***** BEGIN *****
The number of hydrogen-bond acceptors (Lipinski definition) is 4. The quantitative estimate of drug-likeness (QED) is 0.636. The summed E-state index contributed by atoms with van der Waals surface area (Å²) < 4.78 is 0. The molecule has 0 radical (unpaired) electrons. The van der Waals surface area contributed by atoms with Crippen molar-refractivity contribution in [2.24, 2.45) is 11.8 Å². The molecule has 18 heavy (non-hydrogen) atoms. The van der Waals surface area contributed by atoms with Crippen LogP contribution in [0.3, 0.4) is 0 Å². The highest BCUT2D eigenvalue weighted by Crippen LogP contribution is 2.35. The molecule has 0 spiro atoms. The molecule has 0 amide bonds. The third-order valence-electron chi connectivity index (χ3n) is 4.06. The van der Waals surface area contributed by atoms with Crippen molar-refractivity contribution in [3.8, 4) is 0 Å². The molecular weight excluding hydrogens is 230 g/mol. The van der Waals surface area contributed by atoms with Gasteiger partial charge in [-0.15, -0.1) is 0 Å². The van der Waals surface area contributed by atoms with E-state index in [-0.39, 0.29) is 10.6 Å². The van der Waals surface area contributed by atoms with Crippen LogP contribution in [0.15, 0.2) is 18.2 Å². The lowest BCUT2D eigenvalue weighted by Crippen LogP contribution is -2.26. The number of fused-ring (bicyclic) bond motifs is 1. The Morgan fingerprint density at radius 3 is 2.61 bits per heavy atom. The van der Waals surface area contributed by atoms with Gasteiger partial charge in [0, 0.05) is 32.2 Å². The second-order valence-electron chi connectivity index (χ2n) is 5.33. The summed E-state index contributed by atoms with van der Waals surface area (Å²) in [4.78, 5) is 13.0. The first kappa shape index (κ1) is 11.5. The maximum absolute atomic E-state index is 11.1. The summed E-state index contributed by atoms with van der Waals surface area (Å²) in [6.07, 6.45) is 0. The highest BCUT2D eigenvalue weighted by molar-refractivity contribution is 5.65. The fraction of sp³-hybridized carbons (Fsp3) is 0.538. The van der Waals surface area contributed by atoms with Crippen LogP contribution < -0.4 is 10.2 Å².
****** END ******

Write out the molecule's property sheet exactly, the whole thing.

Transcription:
The number of hydrogen-bond acceptors (Lipinski definition) is 4. The quantitative estimate of drug-likeness (QED) is 0.636. The summed E-state index contributed by atoms with van der Waals surface area (Å²) < 4.78 is 0. The molecule has 0 radical (unpaired) electrons. The van der Waals surface area contributed by atoms with Crippen molar-refractivity contribution in [2.24, 2.45) is 11.8 Å². The molecule has 18 heavy (non-hydrogen) atoms. The van der Waals surface area contributed by atoms with Crippen LogP contribution in [0.3, 0.4) is 0 Å². The highest BCUT2D eigenvalue weighted by Crippen LogP contribution is 2.35. The molecule has 0 spiro atoms. The molecule has 0 amide bonds. The third-order valence-electron chi connectivity index (χ3n) is 4.06. The van der Waals surface area contributed by atoms with Crippen molar-refractivity contribution in [3.8, 4) is 0 Å². The molecular weight excluding hydrogens is 230 g/mol. The van der Waals surface area contributed by atoms with Gasteiger partial charge in [-0.15, -0.1) is 0 Å². The van der Waals surface area contributed by atoms with E-state index in [-0.39, 0.29) is 10.6 Å². The van der Waals surface area contributed by atoms with Crippen LogP contribution in [0.15, 0.2) is 18.2 Å². The lowest BCUT2D eigenvalue weighted by Crippen LogP contribution is -2.26. The number of fused-ring (bicyclic) bond motifs is 1. The Morgan fingerprint density at radius 3 is 2.61 bits per heavy atom. The van der Waals surface area contributed by atoms with Gasteiger partial charge in [0, 0.05) is 32.2 Å². The second-order valence-electron chi connectivity index (χ2n) is 5.33. The summed E-state index contributed by atoms with van der Waals surface area (Å²) in [4.78, 5) is 13.0. The first kappa shape index (κ1) is 11.5. The maximum absolute atomic E-state index is 11.1. The summed E-state index contributed by atoms with van der Waals surface area (Å²) in [6.07, 6.45) is 0. The highest BCUT2D eigenvalue weighted by molar-refractivity contribution is 5.65. The fraction of sp³-hybridized carbons (Fsp3) is 0.538. The van der Waals surface area contributed by atoms with Crippen LogP contribution < -0.4 is 10.2 Å².